(4) In this regulation “roof” includes any fixed or moveable structure or device which is capable of covering all or part of the premises as a roof, including, for example, a canvas awning.
In short, if it has a roof and at least half the perimeter is wall then you have to put your mask on.

A waiting shelter on a railway platform probably counts. An open platform probably doesn't, even if it has a canopy across the top. A bus station might or might not count, depending on the design. The more walls your bus shelter has, the more likely that it's substantially enclosed.

These definitions are all based on legislation introduced when smoking was banned in public places, so you might assume that mask-wearing simply boils down to whether smoking would be legal or not. Not so. Back in 2007 National Rail chose to ban smoking across the entirety of their estate, not just the enclosed and substantially enclosed bits.
"Smoking will be prohibited on all station concourses, ticket halls, on platforms – covered and uncovered - and footbridges and subways at station premises"
So did TfL.
There is currently a no smoking policy in place on all London Underground lines and stations.
From 1 July 2007, all tram stops will become non-smoking.
From 1 July 2007, all London River Services' piers will become non-smoking.
What's more TfL recognised that some bus shelters count as "substantially enclosed" and some don't, so for simplicity's sake they banned smoking in all of them.
"The Department of Health's 'Health Act' specifies there should be no smoking in substantially enclosed structures. To avoid confusion, and for the comfort of all our passengers, TfL will be applying the new regulations at all London Buses premises, including the 12,000 bus shelters in the Capital."
In 2020 TfL have again chosen to apply the rules on face coverings to all their stations and platforms, open or otherwise, as part of their conditions of travel. Stickers at every entrance make this clear, as do printed notices signed off by the Commissioner. TfL have additionally insisted that face coverings attach behind the ears or tie behind the head, which is noticeably stronger than the national legislation. Their byelaws, their prerogative.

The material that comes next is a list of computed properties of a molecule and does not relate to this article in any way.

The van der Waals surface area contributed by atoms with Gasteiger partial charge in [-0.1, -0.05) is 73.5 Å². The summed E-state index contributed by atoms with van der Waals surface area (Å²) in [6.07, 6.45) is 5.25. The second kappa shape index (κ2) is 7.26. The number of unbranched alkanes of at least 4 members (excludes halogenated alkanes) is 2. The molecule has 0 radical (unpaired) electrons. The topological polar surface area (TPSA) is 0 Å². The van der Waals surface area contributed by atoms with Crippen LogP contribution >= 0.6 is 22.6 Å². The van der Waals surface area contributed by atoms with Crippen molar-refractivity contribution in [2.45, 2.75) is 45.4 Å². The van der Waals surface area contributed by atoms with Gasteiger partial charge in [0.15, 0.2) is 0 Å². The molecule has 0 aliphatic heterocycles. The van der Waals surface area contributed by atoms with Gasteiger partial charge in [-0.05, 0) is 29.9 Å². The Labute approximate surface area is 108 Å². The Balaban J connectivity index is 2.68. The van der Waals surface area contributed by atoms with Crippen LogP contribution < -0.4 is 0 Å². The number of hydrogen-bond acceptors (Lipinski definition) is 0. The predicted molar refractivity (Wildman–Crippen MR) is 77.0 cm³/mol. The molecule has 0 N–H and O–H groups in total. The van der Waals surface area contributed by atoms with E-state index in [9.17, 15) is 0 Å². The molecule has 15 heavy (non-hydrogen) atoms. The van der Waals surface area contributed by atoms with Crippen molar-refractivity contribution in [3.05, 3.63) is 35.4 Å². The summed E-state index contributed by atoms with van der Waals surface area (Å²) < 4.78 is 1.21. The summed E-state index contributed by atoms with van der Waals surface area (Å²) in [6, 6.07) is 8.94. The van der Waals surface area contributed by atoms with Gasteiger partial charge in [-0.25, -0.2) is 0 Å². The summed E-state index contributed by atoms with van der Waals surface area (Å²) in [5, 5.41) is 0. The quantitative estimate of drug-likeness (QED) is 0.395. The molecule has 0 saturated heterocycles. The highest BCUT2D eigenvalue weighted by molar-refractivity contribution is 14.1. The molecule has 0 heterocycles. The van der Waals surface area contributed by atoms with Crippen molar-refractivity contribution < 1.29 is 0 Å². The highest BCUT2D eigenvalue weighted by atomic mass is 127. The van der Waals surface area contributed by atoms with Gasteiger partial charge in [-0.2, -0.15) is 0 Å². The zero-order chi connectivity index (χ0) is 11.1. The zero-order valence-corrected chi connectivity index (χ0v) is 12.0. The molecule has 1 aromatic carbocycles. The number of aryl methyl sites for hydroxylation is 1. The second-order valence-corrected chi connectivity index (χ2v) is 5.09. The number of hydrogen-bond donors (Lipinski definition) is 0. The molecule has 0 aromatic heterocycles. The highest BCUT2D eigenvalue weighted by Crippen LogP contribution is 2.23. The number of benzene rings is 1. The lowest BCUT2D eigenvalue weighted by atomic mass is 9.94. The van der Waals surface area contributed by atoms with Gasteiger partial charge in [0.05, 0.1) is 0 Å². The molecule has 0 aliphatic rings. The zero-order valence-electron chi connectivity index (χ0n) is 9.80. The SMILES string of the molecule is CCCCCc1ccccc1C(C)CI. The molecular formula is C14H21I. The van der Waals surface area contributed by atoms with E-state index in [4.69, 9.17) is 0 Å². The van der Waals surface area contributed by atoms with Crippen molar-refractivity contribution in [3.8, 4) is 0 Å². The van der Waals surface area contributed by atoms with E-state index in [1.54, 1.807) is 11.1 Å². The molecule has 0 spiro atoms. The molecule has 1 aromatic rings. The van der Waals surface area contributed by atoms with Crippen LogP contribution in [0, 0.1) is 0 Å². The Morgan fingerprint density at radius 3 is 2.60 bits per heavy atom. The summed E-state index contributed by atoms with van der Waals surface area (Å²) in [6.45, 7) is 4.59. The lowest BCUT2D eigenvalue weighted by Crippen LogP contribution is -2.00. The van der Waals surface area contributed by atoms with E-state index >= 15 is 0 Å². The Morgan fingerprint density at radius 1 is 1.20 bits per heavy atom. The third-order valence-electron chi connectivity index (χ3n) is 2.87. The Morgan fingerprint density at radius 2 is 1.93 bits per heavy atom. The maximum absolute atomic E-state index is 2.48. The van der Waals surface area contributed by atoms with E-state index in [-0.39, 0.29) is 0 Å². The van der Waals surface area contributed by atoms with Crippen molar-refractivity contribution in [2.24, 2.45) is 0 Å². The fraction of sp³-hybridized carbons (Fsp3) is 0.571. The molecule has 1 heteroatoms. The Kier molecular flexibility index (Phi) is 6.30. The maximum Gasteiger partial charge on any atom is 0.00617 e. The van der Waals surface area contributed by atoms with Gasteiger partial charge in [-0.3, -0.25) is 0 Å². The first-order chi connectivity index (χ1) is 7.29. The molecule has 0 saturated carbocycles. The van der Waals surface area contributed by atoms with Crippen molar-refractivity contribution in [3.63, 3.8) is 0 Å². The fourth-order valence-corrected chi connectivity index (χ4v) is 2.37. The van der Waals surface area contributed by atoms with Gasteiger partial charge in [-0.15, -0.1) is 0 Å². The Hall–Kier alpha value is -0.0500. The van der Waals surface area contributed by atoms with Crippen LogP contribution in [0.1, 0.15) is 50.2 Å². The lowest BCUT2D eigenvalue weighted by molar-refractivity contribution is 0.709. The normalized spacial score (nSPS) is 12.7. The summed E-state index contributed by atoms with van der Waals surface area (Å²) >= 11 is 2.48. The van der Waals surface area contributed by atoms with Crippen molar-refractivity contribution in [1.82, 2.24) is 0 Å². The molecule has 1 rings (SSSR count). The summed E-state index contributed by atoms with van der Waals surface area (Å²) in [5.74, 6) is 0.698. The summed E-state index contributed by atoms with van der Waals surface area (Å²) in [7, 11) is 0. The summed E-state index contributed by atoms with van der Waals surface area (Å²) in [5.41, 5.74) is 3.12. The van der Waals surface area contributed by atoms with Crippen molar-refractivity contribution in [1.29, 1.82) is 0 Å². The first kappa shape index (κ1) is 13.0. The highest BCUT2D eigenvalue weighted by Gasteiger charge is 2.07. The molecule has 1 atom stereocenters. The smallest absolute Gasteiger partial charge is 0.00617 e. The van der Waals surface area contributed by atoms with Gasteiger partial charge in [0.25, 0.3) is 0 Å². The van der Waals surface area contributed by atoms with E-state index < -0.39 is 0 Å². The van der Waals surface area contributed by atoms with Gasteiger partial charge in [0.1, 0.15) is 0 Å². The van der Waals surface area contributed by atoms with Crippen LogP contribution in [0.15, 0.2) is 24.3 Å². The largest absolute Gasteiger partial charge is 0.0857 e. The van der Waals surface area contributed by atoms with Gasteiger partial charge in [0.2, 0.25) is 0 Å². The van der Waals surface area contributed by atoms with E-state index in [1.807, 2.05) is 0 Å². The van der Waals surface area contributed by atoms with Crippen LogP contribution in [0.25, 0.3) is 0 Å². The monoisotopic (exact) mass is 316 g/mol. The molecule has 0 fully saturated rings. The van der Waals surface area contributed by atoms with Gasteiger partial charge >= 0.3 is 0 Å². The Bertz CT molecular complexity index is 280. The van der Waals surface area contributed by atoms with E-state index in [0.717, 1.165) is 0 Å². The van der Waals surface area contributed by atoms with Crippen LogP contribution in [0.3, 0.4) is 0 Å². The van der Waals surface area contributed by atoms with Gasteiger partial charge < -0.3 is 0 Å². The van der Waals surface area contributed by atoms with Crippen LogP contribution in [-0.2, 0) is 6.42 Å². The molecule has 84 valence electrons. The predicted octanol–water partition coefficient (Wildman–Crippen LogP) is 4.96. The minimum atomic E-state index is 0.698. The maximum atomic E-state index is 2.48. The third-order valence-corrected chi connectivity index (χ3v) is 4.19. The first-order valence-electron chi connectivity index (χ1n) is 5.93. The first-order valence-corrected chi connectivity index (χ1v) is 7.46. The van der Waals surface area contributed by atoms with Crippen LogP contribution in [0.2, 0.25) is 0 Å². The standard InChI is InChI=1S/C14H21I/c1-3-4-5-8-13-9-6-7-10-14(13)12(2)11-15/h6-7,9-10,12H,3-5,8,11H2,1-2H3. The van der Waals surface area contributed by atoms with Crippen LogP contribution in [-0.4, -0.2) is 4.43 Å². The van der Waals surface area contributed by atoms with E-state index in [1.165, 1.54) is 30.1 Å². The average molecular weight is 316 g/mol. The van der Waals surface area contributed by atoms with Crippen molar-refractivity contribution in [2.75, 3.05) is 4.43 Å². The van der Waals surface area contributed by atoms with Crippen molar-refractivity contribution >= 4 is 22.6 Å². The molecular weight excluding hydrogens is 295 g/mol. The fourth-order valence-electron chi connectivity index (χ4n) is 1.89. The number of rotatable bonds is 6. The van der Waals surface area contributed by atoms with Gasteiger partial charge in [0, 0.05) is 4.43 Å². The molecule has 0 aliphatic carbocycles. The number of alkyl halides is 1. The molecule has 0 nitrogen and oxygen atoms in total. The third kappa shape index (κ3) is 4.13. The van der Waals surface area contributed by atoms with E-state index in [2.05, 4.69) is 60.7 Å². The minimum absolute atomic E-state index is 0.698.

National Rail are a little less presumptive, and only refer to "enclosed areas".
"In England and Scotland, face coverings are mandatory on board the train and in all enclosed areas of railway stations, from when you enter a station, throughout your journey and exiting the station at the other end. If you are then moving onto the bus, tram or tube, you should avoid taking off your face covering while interchanging and avoid touching your face or mouth unnecessarily."
If I've understood this correctly, at fully enclosed stations like St Pancras or City Thameslink you need to wear a face covering at all times. At stations like Clapham Junction you need to wear your face covering in the ticket halls, on the footbridges and down the stairs but not on the platforms because they're not "substantially enclosed". At fully outdoor stations like Berney Arms, Castle Bar Park and Haydons Road, however, you don't need to cover your face at all. Obviously if you're about to get on a train you're going to have to wear a mask for that, but legally speaking there's no need beforehand.

I'm less certain what the situation is if you want to walk through a station without travelling anywhere. I walked across Star Lane DLR station on the day the legislation came in, using it as a footbridge to avoid a five minute detour. The walkway is open to the sky, so not enclosed and not legally restricted, but I still passed TfL warning stickers at both ends.



I've also noticed that TfL haven't urged passengers to wear face coverings in bus shelters. Many bus shelters have walls on more than two sides, so count as "substantially enclosed" according to the Smoke-free (Premises and Enforcement) Regulations 2006. They're also "premises from which a public transport service operates", so should count as transport hubs under The Health Protection (Coronavirus, Wearing of Face Coverings in a Relevant Place) (England) Regulations 2020, but nobody seems to be enforcing this aspect of the legislation.

In short the legal position is that face coverings must be worn in "relevant places", and the more you drill down into what a relevant place actually is the more uncertain it becomes. But if you stick to the headlines about always wearing them on public transport and in shops, you won't go far wrong. Don't start measuring the walls and arguing that you know better.